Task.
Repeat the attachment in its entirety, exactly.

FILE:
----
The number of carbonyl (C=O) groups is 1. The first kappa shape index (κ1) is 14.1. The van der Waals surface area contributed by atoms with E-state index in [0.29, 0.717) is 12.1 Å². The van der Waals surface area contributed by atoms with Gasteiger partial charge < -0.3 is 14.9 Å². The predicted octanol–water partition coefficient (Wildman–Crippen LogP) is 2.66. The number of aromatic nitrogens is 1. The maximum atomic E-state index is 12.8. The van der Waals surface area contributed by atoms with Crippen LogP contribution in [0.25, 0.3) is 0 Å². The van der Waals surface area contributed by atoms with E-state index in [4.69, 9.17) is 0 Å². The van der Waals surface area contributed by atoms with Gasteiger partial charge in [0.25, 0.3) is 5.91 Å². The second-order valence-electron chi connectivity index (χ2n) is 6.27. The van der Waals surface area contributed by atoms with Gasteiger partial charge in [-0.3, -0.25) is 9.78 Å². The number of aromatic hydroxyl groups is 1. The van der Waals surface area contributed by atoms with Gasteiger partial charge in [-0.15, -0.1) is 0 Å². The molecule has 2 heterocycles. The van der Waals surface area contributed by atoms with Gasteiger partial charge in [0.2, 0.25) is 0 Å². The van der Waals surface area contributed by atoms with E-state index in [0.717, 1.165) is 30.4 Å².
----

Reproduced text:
The number of carbonyl (C=O) groups is 1. The first kappa shape index (κ1) is 14.1. The van der Waals surface area contributed by atoms with E-state index in [0.29, 0.717) is 12.1 Å². The van der Waals surface area contributed by atoms with Gasteiger partial charge < -0.3 is 14.9 Å². The predicted octanol–water partition coefficient (Wildman–Crippen LogP) is 2.66. The number of aromatic nitrogens is 1. The maximum atomic E-state index is 12.8. The van der Waals surface area contributed by atoms with Crippen LogP contribution in [0.25, 0.3) is 0 Å². The van der Waals surface area contributed by atoms with E-state index in [4.69, 9.17) is 0 Å². The van der Waals surface area contributed by atoms with Gasteiger partial charge in [0.25, 0.3) is 5.91 Å². The second-order valence-electron chi connectivity index (χ2n) is 6.27. The van der Waals surface area contributed by atoms with Gasteiger partial charge in [-0.3, -0.25) is 9.78 Å². The number of aromatic hydroxyl groups is 1. The van der Waals surface area contributed by atoms with Gasteiger partial charge in [-0.15, -0.1) is 0 Å². The molecule has 2 heterocycles. The van der Waals surface area contributed by atoms with Gasteiger partial charge in [0.2, 0.25) is 0 Å². The van der Waals surface area contributed by atoms with E-state index in [0.717, 1.165) is 30.4 Å².